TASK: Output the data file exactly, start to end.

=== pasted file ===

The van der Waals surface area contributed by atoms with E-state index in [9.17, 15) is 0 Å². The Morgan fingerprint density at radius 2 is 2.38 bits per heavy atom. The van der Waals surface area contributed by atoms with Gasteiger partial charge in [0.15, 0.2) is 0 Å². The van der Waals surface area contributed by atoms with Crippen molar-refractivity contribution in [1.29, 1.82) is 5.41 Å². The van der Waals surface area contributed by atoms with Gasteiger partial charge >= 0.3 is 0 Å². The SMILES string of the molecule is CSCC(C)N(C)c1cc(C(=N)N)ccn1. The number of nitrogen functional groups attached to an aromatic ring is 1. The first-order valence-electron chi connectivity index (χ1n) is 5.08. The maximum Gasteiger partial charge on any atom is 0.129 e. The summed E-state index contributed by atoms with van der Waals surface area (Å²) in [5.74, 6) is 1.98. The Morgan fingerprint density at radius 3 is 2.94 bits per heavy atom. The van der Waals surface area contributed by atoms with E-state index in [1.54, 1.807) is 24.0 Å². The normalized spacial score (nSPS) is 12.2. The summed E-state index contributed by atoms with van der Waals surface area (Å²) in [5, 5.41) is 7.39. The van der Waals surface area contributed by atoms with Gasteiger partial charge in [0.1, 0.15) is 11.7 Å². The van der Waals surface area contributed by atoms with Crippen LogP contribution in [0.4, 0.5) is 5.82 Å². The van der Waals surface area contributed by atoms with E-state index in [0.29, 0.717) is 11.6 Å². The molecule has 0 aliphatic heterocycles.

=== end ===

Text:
The van der Waals surface area contributed by atoms with E-state index in [9.17, 15) is 0 Å². The Morgan fingerprint density at radius 2 is 2.38 bits per heavy atom. The van der Waals surface area contributed by atoms with Gasteiger partial charge in [0.15, 0.2) is 0 Å². The van der Waals surface area contributed by atoms with Crippen molar-refractivity contribution in [1.29, 1.82) is 5.41 Å². The van der Waals surface area contributed by atoms with Gasteiger partial charge >= 0.3 is 0 Å². The SMILES string of the molecule is CSCC(C)N(C)c1cc(C(=N)N)ccn1. The number of nitrogen functional groups attached to an aromatic ring is 1. The first-order valence-electron chi connectivity index (χ1n) is 5.08. The maximum Gasteiger partial charge on any atom is 0.129 e. The summed E-state index contributed by atoms with van der Waals surface area (Å²) in [5.74, 6) is 1.98. The Morgan fingerprint density at radius 3 is 2.94 bits per heavy atom. The van der Waals surface area contributed by atoms with E-state index in [1.54, 1.807) is 24.0 Å². The normalized spacial score (nSPS) is 12.2. The summed E-state index contributed by atoms with van der Waals surface area (Å²) in [5, 5.41) is 7.39. The van der Waals surface area contributed by atoms with Gasteiger partial charge in [0.1, 0.15) is 11.7 Å². The van der Waals surface area contributed by atoms with Crippen LogP contribution in [0.4, 0.5) is 5.82 Å². The van der Waals surface area contributed by atoms with E-state index in [0.29, 0.717) is 11.6 Å². The molecule has 0 aliphatic heterocycles.